The exam itself is quite simple. The doctor mostly just asks:
- if you have any health problems,
- if you’re a smoker,
- or if you’re a drinker,
- or if you would like to be an organ donor, height, weight, etc.,
and then gives you an eye exam.
Some people reported that the doctor checks your blood pressure and pulse. Nontheless, this was not required of my friend. Blood tests are no longer required, but they WILL ask your blood type (which, you should have on your old license).
The medical exam costs C18,000 (easy money for five minutes worth of work!). The medical reports are now digitized, so, once you take the exam, the information is automatically registered in the COSEVI database. BUT YOU WILL NEED TO PRESENT THE RECEIPT GIVEN TO YOU BY THE DOCTOR (so guard it with your life!).
Pay your license renewal
There’s just one last step before you go to the COSEVI office for the renewal. You must go to a Banco Nacional or Banco de Costa Rica (perhaps others, but those are the only ones I’m sure about) to pay the fee for the license renewal.
Tell the clerk you need to pay for the renewal of your license or “renovación de licencia”, which they call the “Entero”. For a typical (B-1) license, the cost is ¢5,000 plus the bank fee (spread the wealth!) of US$1.50. The bank will give you a receipt with a case number WHICH YOU WILL NEED TO PRESENT AT COSEVI (so guard it with your life!).
NOW you’re finally ready to actually renew the license
The main office to renew a driver’s license for the San Jose area is in La Uruca. But, since it is usually extremely crowded, hot and chaotic, it might be advisable to go to one of the regional offices (here’s a list of the regional offices), although it does not include the new one in Cartago where my friend went. My friend read that most of the denials of license renewals were at the La Uruca office. Perhaps because the workers there have very little patience or humor after dealing with so many people every day. So he went to the new License center in Cartago. This agency is to the north of Cartago, 200 meters or so south of the Bailey Bridge, a well-known local landmark along the road to the Irazú Volcano. There were only two people waiting ahead of him!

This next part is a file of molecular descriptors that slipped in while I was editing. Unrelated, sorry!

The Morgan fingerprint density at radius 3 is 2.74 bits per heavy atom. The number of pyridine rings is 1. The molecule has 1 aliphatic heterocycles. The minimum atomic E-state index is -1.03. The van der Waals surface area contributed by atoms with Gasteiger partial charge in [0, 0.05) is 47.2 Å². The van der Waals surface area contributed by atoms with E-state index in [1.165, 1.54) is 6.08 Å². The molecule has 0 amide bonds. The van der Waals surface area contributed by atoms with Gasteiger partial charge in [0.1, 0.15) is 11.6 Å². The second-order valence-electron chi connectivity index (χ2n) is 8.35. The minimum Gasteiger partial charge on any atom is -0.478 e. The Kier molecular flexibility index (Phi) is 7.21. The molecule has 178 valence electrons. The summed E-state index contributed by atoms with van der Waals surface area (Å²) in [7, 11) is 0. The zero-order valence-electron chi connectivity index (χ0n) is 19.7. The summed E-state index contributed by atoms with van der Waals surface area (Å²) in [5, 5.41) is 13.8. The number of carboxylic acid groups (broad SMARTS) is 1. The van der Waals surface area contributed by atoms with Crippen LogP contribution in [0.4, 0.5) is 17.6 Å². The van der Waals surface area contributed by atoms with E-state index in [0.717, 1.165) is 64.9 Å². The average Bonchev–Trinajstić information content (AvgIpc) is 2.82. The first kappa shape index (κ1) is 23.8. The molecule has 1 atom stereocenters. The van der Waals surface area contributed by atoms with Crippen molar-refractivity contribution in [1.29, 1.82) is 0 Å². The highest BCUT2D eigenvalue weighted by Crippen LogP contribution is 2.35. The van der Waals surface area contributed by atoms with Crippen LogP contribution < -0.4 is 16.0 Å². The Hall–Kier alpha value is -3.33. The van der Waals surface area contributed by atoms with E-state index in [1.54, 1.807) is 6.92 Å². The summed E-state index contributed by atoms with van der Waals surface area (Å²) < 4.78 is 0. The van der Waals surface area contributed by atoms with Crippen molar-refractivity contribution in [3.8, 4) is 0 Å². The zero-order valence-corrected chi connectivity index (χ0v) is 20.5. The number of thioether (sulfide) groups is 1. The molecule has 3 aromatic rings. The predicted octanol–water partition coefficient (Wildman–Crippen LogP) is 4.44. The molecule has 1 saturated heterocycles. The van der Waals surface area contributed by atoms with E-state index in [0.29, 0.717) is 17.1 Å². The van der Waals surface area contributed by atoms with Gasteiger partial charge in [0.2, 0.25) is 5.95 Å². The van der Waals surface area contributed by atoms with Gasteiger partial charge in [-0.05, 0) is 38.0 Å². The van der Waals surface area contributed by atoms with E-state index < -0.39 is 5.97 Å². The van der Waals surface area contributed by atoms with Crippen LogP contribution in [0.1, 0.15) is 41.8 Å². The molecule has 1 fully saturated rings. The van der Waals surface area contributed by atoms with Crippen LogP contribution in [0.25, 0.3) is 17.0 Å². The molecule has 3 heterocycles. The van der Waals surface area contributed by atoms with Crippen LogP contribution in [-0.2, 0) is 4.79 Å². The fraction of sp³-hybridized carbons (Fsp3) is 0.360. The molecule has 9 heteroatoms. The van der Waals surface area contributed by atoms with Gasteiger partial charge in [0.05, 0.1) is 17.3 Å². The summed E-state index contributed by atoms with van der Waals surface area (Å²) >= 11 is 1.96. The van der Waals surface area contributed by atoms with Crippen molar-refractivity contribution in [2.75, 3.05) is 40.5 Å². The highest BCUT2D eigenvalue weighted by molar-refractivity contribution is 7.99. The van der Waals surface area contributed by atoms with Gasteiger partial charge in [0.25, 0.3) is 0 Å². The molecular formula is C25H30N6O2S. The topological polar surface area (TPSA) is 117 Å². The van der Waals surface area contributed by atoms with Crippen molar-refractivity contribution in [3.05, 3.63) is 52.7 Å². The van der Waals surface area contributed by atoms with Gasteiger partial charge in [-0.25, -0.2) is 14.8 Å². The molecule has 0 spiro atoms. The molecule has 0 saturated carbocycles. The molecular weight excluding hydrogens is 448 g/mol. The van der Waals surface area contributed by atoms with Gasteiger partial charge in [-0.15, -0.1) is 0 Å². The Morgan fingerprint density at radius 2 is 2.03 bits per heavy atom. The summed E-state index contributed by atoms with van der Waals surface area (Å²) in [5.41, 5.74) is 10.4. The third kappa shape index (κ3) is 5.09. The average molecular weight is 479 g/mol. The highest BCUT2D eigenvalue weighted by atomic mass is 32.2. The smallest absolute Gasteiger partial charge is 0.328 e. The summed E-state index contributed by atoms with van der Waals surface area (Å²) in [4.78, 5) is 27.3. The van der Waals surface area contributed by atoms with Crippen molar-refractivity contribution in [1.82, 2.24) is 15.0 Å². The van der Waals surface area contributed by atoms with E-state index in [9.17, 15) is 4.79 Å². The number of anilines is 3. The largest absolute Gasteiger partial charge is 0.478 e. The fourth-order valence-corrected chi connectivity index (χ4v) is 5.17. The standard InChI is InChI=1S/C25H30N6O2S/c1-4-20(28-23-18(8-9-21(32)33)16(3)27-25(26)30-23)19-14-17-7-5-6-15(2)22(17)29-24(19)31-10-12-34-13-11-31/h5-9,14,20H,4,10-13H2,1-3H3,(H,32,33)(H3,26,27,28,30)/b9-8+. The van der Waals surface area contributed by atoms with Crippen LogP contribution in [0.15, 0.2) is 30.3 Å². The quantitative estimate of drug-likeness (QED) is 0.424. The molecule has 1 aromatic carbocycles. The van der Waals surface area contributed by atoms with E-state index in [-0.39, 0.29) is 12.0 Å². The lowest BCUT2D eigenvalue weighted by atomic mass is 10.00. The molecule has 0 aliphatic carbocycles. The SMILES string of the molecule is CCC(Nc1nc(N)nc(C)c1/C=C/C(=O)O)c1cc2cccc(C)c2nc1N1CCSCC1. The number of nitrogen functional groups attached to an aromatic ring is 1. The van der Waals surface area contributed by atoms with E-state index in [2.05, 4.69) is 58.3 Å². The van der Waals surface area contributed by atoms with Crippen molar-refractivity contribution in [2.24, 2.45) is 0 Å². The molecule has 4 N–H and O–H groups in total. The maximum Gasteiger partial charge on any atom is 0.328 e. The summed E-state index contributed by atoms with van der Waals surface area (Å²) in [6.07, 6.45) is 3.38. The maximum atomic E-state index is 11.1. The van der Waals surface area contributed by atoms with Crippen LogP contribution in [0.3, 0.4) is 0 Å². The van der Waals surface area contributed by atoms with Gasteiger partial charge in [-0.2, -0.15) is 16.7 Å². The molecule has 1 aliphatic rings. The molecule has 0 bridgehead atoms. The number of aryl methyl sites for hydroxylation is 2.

The clerk renewed the license regarding the strange ID number after a puzzled look (and a quick question to her co-worker). In and out in about ten minutes (and, being in the hills of Cartago, it was nice and cool)! So my friend is now good to go for another six years.
A smile and a good sense of humor
While my friend’s experience shows that it is indeed possible for a non-resident or perpetual tourist to renew a driver’s license with no problem, please note that individual experiences may vary. It’s possible that the ones who were denied renewal didn’t understand that they first had to update their passport number. Or they were just rude to the clerks.
In Costa Rica, while all the official documents are important, the MOST IMPORTANT REQUIREMENT is to approach the clerks with
- a smile,
- a pleasant greeting
- and a good sense of humor.
In Costa Rica, that will take you much further than the fastest car! Happy motoring!
If you want to make sure this is the latest update on this matter, check the date on this blog. Later, we will see if we have an update on this information due to possible changes in the laws.
The writer of this blog, Ticonuevo, is a US expat who moved to Costa Rica. He and his wife used the services of GoDutch Realty to purchase a property in Costa Rica. These are the writer’s own experiences of taking the step of moving to Costa Rica and getting a new life started.